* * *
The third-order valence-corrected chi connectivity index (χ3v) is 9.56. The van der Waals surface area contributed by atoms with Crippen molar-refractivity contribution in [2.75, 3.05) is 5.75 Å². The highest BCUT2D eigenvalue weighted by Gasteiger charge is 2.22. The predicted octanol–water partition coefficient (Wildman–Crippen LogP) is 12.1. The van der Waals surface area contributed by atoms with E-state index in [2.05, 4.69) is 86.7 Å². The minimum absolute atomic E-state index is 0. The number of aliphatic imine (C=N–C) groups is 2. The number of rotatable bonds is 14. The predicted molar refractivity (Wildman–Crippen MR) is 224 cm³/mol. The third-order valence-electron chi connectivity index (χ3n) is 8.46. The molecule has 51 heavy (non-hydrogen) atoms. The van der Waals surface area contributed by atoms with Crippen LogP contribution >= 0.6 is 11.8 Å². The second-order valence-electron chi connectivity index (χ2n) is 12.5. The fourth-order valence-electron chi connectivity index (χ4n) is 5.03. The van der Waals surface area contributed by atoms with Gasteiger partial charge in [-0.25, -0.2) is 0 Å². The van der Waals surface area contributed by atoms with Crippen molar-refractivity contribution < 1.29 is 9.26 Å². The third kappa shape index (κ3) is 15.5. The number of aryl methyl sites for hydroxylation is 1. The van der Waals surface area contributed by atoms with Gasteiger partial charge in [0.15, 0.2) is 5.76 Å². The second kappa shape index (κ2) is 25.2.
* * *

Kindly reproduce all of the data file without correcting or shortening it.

The third-order valence-corrected chi connectivity index (χ3v) is 9.56. The van der Waals surface area contributed by atoms with Crippen molar-refractivity contribution in [2.75, 3.05) is 5.75 Å². The highest BCUT2D eigenvalue weighted by Gasteiger charge is 2.22. The predicted octanol–water partition coefficient (Wildman–Crippen LogP) is 12.1. The van der Waals surface area contributed by atoms with E-state index in [2.05, 4.69) is 86.7 Å². The minimum absolute atomic E-state index is 0. The number of aliphatic imine (C=N–C) groups is 2. The number of rotatable bonds is 14. The predicted molar refractivity (Wildman–Crippen MR) is 224 cm³/mol. The third-order valence-electron chi connectivity index (χ3n) is 8.46. The molecule has 51 heavy (non-hydrogen) atoms. The van der Waals surface area contributed by atoms with Crippen LogP contribution >= 0.6 is 11.8 Å². The second-order valence-electron chi connectivity index (χ2n) is 12.5. The fourth-order valence-electron chi connectivity index (χ4n) is 5.03. The van der Waals surface area contributed by atoms with Gasteiger partial charge in [-0.25, -0.2) is 0 Å². The van der Waals surface area contributed by atoms with Crippen molar-refractivity contribution < 1.29 is 9.26 Å². The third kappa shape index (κ3) is 15.5. The number of aryl methyl sites for hydroxylation is 1. The van der Waals surface area contributed by atoms with Gasteiger partial charge in [0.15, 0.2) is 5.76 Å². The second kappa shape index (κ2) is 25.2.